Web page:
Just like plenty of blogs out there, there are no comments; instead, at the bottom of your article, there’s a suggestion to take the discussion out to Twitter (if you added a handle). It is also quite easy to share your articles on Twitter, Facebook and Pinterest. As I said earlier, reducing the friction of sharing is essential in an era focused on content.

Your Personal Magazine

Roon follows closely at most of the typography guidelines suggested in the last few years, since Oliver Reichenstein wrote his “Web Design is 95% Typography“. Recently, the boom of online magazines brought to light the necessity to focus on content. The Magazine, Medium and Svbtle have shown it. Roon takes this scenario to personal blogging. Of course, you can customize every blog out there to reduce the amount of useless elements, Roon just takes that out of the way in favor of writing.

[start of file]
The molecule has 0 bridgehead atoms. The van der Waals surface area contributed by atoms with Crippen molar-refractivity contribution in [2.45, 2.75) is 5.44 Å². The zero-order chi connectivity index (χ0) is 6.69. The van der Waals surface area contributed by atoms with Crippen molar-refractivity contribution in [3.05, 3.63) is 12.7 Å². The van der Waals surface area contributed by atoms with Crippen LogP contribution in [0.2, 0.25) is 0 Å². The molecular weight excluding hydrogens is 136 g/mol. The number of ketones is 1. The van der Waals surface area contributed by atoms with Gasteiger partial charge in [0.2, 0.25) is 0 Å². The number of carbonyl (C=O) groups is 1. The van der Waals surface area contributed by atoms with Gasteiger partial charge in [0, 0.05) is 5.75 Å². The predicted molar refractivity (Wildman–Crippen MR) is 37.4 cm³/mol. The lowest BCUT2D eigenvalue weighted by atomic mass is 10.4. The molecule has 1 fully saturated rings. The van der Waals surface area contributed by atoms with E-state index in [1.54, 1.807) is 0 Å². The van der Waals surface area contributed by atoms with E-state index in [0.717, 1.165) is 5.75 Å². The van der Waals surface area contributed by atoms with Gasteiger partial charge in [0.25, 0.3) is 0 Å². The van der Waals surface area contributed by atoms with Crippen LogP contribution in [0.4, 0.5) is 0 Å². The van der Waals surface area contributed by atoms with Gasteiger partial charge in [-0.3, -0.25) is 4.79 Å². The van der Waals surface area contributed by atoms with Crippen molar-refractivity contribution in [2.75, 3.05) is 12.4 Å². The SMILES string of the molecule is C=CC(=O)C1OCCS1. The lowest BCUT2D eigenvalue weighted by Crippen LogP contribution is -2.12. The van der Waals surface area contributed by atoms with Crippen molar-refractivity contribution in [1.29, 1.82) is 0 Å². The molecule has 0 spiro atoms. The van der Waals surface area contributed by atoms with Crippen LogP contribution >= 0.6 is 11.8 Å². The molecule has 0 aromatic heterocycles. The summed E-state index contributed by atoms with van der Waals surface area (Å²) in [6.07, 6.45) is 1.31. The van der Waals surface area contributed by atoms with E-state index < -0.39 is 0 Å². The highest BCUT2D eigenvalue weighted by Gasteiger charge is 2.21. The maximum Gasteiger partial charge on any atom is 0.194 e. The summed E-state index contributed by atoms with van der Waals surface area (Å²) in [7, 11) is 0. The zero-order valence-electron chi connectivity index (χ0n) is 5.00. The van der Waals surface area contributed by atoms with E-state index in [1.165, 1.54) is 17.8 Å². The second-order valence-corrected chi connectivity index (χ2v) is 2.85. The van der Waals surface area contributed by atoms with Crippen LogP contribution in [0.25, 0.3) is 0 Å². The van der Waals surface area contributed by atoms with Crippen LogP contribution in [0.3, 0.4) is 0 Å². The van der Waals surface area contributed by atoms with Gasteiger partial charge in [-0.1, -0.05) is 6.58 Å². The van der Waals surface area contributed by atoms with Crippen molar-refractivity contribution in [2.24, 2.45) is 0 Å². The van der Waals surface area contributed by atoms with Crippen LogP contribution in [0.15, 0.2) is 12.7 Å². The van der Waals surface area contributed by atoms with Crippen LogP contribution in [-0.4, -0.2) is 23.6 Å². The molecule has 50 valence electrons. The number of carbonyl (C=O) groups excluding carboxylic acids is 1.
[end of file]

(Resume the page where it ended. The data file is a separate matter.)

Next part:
Roon makes it easy for the person who just wants to start a blog and has an idea about how responsive design and typography are important for today’s web design. There’s an iOS app already available (quick review: it lacks a better Markdown bar) and a Mac app is coming. So if you’re still looking for a place to settle down after Posterous or just don’t trust Yahoo to hold your Tumblr, you might want to think about turning Roon into your new home.


Summary

Roon is a blogging platform which will look beautiful on all devices and every screen size. You get all of this without the need to write or customize any code.

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  • Roon seems very interesting. Thank you.

  • I would expect the date to link to the full post. A lot of systems link the date to a permalink (Twitter and Facebook comes to mind), and most blogs does not have enough posts to make a daily archive make any sense (it would mostly contain 1 post).